Hundreds Of Events Worldwide Scheduled For Asteroid Day 2016

What began as a passion of a handful of individuals, a musician, filmmaker, technologist, scientist and astronaut, has become a global movement by thousands to increase awareness and education about asteroids. Supported by 22 global partners, scores of international agencies, 72 space travelers from 12 nations, leaders in business and finance, parents and youth, Asteroid Day 2016 will include hundreds of events on and around June 30, 2016.

“Our goal is to dedicate one day each year to learn about asteroids, the origins of our universe, and to support the resources necessary to see, track and deflect dangerous asteroids from Earth’s orbital path,” explains Dr. Brian May, astrophysicist, guitarist and songwriter for QUEEN who co-founded Asteroid Day. “Asteroids are a natural disaster we know how to prevent.”

This is the premise of Asteroid Day. Asteroid Day is held on the anniversary of the largest asteroid impact of Earth in recorded history. On June 30, 1908, a relatively small asteroid (40 meters) exploded over Tunguska, Siberia, releasing the equivalent of 100 tons of TNT, devastating an area of about 800 square miles, the size of any major metropolitan city.

Events for Asteroid Day will be held on all five continents and include films, concerts, interactive workshops and expert panels with engineers, scientists and astronauts and special programs for youth.

San Francisco’s California Academy of Sciences will host a day program for youth, followed by an evening program for adults, with screening of their newest planetarium show, Incoming!, exploring asteroids, comets, and the hard-hitting stories of our cosmic.

New Film Series

Asteroid Day Co-founder Grig Richters will debut a seven-part film series, with an introduction by Neil deGrasse Tyson, Director of New York’s Hayden Planetarium. The series celebrates the work of asteroid experts, scientists, astronauts, and policymakers, with interviews with Mark Boslough, Stephen Hawking, Ed Lu, Bill Nye, Patrick Michel, Lynne Jones, Lord Martin Rees, Rusty Schweickart, and Carolyn Shoemaker.

It also highlights upcoming missions to search for and study near-Earth asteroids: Asteroid Impact and Deflection Assessment (AIDA) mission, a joint project of ESA and NASA; OSIRIS-REx, NEOCam and Hayabusa2.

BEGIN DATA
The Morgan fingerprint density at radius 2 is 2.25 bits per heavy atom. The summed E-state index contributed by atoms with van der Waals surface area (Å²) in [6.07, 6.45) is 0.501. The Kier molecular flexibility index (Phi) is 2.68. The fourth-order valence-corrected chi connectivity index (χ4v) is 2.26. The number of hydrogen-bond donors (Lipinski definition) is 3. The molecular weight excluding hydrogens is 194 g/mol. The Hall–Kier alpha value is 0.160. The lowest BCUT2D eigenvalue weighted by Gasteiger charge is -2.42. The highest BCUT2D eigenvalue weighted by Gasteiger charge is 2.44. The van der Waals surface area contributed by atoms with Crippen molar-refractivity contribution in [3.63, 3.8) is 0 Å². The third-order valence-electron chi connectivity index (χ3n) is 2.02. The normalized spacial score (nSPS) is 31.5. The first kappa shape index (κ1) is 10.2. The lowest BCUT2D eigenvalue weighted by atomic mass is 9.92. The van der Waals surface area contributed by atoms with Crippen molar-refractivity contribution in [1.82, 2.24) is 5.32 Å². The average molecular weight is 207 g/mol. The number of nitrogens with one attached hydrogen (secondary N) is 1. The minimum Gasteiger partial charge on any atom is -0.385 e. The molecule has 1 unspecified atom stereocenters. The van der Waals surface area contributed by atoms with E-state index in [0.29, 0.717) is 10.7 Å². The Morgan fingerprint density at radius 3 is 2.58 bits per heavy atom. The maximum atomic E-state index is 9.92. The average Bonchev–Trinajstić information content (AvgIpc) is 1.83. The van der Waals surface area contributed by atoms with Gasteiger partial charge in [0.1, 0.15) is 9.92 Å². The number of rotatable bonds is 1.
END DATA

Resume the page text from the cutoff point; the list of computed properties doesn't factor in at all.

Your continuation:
The European Space Agency (ESA) is a premiere partner of Asteroid Day. ESA asteroid specialists will be participating at public events in Barcelona, Munich and Heidelberg, sharing details of the European component of AIDA, as well as ESA’s Space Situational Awareness program.

“This program looks at Near Earth Objects, logging any that might one day pose an impact threat to our planet,” comments ESA Director-General Jan Woerner. “We are also proposing to start the Asteroid Impact Mission, to perform a close-up survey of a tiny asteroid while at the same time the NASA DART spacecraft will crashes into it, attempting to shift its orbit.”

Asteroid Day media partner, Discovery Science, the only global network dedicated entirely to the wonders of science, will launch “Countdown to Asteroid Day” a special programming block beginning 20th June, to be aired globally in the lead up to June 30 events.

On Asteroid Day, Discovery Science will dedicate the entire day to asteroid programming, leading with two one-hour premiere titles: Man Vs. Asteroid: An Asteroid Day Special, and The Man Who Tweeted Earth, a profile of Canadian Astronaut Chris Hadfield. Discovery Science reaches 72 million US households and 97 million households internationally across 159 countries and territories.

Founding partners of Asteroid Day include: The Association of Space Explorers, B612, California Academy of Sciences, The Planetary Society, Natural History Museum of Vienna, and Starmus, which all will be hosting events in 2016.

Professor Stephen Hawking, who will participate in theĀ Starmus Festival, an Asteroid Day event, states that “One of the major threats to intelligent life in our universe is a high probability of an asteroid colliding with inhabitable planets.”

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